The biggest take away we have here though, Jesus had a brother, making him a man not a myth.

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Myth or Man? “Sources” Part III.

By David Russell,

Welcome back to the Union blog!  In this edition we will be covering another early Christian source in our series, “A Myth or A Man?” The source we are going to cover is, Tacitus. This is following the same thread of evidence, as we consider Tacitus a “hostile” source and it flows right from the last article because Tacitus was a contemporary of Pliny.  As a matter of fact, we know that Tacitus reached out to Pliny concerning history and criticism of his work, according to historian Clarence Mendell “he himself begged for the product of Pliny’s pen.”  

Tacitus, in full Publius Cornelius Tacitus, or Gaius Cornelius Tacitus, (born AD 56—died c. 120), Roman orator and public official, probably the greatest historian and one of the greatest prose stylists who wrote in the Latin Language. Among his works are the Germania, describing the Germanic tribes, the Historiae (Histories), concerning the Roman Empire from AD 69 to 96, and the later Annals, dealing with the empire in the period from AD 14 to 68.”(Brittanica)

Tacitus and his works have long been held as authentic. Throughout history his works weren’t considered important by the church, due to the malevolent way in which Tacitus describes Christians.  This is probably one reason we don’t have early copies of his works.  The works of Tacitus comes down to us in this fashion, Annales 1-6, Annales 11-16, Historiae, and Minor Works. What we will focus on comes from Annales 11-16, Historiae.  It is accepted as authentic and attested as authentic by virtually all Tacitean scholars.  Again, Mendell gives us a little insight into the age of the text commonly referred to as M.II,

“This MS is written in the difficult Beneventan hand.  It was written at Monte Cassino, perhaps during the abbacy of Richer (1038-55 AD).    It derives from an ancestor written in Rustic Capitals, as it contains errors of transcription natural to that bookhand.  There is some evidence that it was copied only once in about ten centuries, and that this copy was made from an original in rustic capitals of the 5th century or earlier, but other scholars believe that it was copied via at least one intermediate copy written in a minuscule hand.”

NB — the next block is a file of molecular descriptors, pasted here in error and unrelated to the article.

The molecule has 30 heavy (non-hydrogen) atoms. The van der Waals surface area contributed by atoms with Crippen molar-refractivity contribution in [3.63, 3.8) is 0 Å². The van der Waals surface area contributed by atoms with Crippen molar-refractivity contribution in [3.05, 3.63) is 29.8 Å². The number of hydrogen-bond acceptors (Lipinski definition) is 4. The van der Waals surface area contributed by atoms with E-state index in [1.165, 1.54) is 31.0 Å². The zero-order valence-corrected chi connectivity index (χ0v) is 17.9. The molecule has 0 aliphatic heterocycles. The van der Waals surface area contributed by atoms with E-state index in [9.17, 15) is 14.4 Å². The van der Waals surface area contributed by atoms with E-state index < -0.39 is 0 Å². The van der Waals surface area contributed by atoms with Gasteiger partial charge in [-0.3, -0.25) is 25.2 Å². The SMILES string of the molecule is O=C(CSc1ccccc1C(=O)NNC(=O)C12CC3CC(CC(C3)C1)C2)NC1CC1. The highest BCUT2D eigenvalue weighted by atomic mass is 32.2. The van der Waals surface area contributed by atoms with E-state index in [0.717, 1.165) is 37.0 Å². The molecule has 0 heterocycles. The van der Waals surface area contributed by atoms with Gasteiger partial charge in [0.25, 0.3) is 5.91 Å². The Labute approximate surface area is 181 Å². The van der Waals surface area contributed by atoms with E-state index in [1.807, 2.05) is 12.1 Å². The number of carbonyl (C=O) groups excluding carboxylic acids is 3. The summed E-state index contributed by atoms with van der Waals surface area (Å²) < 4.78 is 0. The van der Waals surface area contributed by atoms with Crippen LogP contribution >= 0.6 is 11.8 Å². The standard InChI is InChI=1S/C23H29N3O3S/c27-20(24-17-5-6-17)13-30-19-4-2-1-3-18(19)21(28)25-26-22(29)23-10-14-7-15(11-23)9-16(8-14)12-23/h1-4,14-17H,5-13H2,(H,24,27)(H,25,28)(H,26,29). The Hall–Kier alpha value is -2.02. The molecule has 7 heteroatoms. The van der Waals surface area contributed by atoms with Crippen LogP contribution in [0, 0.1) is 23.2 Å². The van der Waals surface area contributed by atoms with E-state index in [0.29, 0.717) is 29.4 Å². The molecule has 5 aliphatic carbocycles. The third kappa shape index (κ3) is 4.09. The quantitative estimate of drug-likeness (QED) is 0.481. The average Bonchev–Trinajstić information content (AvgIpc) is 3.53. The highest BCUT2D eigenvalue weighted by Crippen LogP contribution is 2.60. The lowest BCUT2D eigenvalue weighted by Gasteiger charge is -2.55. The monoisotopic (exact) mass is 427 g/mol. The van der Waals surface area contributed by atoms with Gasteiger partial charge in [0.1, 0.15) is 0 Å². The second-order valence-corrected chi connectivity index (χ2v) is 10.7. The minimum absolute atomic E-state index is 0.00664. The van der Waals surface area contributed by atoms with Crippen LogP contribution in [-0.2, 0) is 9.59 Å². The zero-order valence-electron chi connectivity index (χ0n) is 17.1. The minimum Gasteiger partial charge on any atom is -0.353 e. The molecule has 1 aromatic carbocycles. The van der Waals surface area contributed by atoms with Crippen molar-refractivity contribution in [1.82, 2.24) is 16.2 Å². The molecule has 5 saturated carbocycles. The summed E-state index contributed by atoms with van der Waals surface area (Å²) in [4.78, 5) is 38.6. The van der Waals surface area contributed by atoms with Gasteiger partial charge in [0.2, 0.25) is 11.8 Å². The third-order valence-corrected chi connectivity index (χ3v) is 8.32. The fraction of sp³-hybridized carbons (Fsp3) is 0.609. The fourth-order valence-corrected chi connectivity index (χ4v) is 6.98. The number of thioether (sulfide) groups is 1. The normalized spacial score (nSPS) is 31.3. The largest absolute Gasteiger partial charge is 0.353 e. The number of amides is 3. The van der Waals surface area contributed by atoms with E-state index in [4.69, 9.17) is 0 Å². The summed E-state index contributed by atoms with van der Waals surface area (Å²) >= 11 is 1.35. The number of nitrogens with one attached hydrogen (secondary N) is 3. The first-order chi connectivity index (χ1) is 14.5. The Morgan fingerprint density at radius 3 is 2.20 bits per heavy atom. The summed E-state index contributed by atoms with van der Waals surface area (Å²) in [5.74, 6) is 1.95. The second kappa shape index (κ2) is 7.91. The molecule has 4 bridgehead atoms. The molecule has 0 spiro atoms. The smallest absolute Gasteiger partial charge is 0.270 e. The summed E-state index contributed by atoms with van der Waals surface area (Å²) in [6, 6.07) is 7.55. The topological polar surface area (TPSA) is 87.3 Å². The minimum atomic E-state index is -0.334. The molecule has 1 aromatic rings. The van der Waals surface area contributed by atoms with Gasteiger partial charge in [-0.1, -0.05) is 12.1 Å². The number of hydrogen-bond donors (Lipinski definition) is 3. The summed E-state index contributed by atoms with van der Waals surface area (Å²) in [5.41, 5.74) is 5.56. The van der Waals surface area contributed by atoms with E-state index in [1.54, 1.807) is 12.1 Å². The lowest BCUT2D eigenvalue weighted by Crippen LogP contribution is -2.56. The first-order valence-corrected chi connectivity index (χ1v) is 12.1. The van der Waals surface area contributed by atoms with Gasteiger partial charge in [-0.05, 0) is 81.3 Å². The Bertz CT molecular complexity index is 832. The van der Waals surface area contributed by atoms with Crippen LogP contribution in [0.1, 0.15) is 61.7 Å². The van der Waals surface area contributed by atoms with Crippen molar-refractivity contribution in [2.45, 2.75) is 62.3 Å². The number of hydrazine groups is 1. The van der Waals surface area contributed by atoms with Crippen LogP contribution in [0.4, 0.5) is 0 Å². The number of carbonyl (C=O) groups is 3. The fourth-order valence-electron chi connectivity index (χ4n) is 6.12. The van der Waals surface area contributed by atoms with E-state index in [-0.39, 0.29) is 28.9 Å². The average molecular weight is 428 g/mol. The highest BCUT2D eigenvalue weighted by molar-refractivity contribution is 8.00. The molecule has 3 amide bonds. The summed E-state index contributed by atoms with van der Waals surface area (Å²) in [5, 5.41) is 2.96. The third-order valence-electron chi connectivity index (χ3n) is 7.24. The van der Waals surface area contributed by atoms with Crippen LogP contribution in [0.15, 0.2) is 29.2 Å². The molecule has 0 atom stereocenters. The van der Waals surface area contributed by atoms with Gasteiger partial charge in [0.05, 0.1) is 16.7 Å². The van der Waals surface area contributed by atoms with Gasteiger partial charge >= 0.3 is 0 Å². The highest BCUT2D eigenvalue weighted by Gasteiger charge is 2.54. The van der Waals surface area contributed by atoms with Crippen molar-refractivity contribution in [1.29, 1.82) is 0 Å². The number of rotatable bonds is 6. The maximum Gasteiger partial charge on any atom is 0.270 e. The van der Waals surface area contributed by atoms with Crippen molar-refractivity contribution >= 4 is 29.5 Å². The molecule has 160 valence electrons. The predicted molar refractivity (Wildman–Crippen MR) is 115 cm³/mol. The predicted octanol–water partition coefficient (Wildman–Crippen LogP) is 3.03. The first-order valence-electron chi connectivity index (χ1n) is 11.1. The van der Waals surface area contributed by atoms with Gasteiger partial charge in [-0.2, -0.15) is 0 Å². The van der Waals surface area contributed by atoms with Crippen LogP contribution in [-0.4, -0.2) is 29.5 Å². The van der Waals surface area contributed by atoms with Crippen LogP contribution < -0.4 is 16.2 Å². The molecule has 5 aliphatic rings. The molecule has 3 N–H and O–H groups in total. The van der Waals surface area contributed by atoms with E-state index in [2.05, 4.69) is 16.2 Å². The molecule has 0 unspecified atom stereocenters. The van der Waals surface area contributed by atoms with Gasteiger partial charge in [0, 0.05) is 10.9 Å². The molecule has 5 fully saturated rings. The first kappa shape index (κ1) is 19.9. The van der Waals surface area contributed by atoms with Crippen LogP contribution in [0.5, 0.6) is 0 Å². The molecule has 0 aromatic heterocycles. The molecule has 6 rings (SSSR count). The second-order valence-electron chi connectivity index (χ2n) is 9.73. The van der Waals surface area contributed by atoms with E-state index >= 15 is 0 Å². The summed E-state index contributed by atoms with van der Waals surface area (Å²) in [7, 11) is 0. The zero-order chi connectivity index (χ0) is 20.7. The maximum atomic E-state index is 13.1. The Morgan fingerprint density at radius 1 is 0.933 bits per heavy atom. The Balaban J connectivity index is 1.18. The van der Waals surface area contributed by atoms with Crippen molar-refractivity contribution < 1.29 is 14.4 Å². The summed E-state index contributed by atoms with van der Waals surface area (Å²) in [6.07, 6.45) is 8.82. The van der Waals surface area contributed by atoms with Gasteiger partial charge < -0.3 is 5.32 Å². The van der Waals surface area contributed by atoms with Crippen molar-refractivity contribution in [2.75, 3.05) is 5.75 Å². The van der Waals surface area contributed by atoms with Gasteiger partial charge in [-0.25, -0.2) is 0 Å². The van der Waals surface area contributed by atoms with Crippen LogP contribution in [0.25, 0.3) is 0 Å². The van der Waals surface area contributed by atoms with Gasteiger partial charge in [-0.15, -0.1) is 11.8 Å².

The time frame fits and when brought alongside the fact that Tacitus is mentioned in other works in every century after the time of his writing, except the seventh and eighth centuries, makes it hard to dispute.  In my research, I have found that Mythicists are split on Tacitus.  Some accept the works and some do not.  However, they all have their issue concerning this passage in Annales 15:44,

Consequently, to get rid of the report, Nero fastened the guilt and inflicted the most exquisite tortures on a class hated for their abominations, called Christians by the populace. Christus, from whom the name had its origin, suffered the extreme penalty during the reign of Tiberius at the hands of one of our procurators, Pontius Pilatus, and a most mischievous superstition, thus checked for the moment, again broke out not only in Judæa, the first source of the evil, but even in Rome, where all things hideous and shameful from every part of the world find their centre and become popular. Accordingly, an arrest was first made of all who pleaded guilty; then, upon their information, an immense multitude was convicted, not so much of the crime of firing the city, as of hatred against mankind.

(In Latin: ergo abolendo rumori Nero subdidit reos et quaesitissimis poenis adfecit, quos per flagitia invisos vulgus Chrestianos appellabat. auctor nominis eius Christus Tibero imperitante per procuratorem Pontium Pilatum supplicio adfectus erat; repressaque in praesens exitiabilis superstitio rursum erumpebat, non modo per Iudaeam, originem eius mali, sed per urbem etiam, quo cuncta undique atrocia aut pudenda confluunt celebranturque. igitur primum correpti qui fatebantur, deinde indicio eorum multitudo ingens haud proinde in crimine incendii quam odio humani generis convicti sunt.)